*Speaking of referrals, this is a referral link that costs you nothing and will give me and you an extra 250 MB of storage space.  If; however, you're not into that sort of thing (for some odd reason), you can create a new account by heading over their main website at dropbox.com

Source: Dropbox

February 4, 2012 | 10:48 PM - Posted by Tim Verry

Sorry about the image errors, not sure what the deal was but fixed now :)

February 5, 2012 | 12:59 PM - Posted by 0156 (not verified)

We use this at work for product updates on bleeding edge solutions. It sure saves alot of time and email and it seems like we get the information much quicker this way.

February 5, 2012 | 02:15 PM - Posted by Tim Verry

Yeah, emailing files can get to be a pain, especially if you have a lot of files are really large files to send!

February 5, 2012 | 01:13 PM - Posted by Allyn Malventano

Some added details now that all of the PCPer gang are uploading gobs of photos:

The unlocks occur in 500MB increments - on the lead end of them. This means that the first photo uploaded by this method unlocks the first 500MB. The first photo past that 500MB mark unlocks the next 500MB, and so on. Upload just over 4.5GB of photos and you'll unlock the entire 5GB.

February 5, 2012 | 01:30 PM - Posted by Allyn Malventano

Also note - if you're importing pics from a USB drive, Dropbox may report "No new photos found" unless your pics are in / under a folder named "DCIM".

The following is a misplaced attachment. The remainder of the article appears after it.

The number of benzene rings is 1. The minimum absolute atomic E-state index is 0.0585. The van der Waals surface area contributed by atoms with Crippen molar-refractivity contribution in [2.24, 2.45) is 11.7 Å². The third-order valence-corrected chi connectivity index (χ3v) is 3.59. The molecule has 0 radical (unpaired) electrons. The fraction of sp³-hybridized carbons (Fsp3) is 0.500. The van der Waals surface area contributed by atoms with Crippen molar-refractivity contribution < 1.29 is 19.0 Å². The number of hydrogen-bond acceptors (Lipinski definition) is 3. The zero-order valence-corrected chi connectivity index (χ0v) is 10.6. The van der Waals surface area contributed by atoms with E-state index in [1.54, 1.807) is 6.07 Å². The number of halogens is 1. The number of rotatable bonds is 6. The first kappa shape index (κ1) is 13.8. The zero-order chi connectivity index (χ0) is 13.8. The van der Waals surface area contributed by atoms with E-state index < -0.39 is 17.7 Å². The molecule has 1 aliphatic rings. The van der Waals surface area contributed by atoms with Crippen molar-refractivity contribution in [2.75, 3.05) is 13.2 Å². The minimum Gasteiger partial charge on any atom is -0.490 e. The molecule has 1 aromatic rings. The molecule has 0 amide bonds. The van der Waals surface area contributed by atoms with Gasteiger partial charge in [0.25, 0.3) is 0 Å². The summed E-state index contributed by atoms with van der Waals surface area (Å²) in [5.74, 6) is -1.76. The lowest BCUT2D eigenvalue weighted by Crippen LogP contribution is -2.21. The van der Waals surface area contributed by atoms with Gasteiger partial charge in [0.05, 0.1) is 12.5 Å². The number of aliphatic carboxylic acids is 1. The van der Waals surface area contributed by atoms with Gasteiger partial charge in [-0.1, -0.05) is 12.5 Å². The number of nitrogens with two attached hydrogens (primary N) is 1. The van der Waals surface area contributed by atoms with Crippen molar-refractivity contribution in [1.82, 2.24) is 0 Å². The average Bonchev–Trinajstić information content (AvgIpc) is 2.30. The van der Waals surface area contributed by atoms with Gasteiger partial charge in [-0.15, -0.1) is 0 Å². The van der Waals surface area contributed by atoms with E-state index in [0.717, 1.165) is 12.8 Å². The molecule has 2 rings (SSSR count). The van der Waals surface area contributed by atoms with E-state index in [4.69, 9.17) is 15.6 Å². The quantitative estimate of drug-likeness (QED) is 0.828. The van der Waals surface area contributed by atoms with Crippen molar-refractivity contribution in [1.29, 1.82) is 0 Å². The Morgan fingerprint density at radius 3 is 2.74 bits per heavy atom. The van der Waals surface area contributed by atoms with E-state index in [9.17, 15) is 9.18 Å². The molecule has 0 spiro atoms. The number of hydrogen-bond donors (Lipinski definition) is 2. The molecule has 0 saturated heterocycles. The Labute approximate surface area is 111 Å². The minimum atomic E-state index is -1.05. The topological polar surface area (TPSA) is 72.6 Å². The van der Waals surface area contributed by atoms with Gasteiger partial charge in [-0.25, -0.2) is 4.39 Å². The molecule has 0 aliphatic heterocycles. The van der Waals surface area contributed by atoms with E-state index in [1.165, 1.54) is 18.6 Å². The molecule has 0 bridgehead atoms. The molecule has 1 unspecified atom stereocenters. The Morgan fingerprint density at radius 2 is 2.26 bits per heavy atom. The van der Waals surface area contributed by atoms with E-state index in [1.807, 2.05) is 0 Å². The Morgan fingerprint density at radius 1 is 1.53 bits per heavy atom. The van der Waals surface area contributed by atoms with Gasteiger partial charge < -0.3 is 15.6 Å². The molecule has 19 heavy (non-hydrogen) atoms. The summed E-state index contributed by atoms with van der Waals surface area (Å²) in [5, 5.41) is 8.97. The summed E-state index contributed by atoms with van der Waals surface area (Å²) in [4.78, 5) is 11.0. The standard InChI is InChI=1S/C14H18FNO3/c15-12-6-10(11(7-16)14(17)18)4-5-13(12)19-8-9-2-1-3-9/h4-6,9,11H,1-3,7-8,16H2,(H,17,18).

February 11, 2012 | 09:42 AM - Posted by Anonymous (not verified)

to Allyn Malventano: thanks a milion times! this is the solution for " no new Photos"

February 15, 2012 | 08:38 PM - Posted by Tim Verry

Have you guys gotten your free space yet? :) I'm sitting on a healthy 10.4 gigs :)

February 21, 2012 | 02:37 PM - Posted by Rob (not verified)

Hasn't worked for me to get more space. I installed the 1.3.4 version but I don't see that new directory and when I transferred a large video file it just ran out of space.

Is the beta still open?


February 24, 2012 | 09:30 AM - Posted by Tim Verry

Hi Rob, yes it looks like the beta is still going: http://forums.dropbox.com/topic.php?id=55007&replies=47

Install the 1.3.16 version, and then be sure to use the Autoplay prompt to Import to Dropbox when prompted for the storage to count. I'm not sure if video files count, only photos and some video files that Dropbox automatically pulls from the DCIM folder of the USB device.

February 24, 2012 | 09:36 AM - Posted by Tim Verry

EDIT: Actually, the latest version is 1.3.19 now, so I've fixed the link in the comment above and in the article update. Users from here on out will be limited to 3 GB of extra space.

August 17, 2012 | 02:30 PM - Posted by best serial (not verified)

I'm not sure if video files count, only photos and some video files that Drop box automatically pulls from the DCIM folder of the USB device.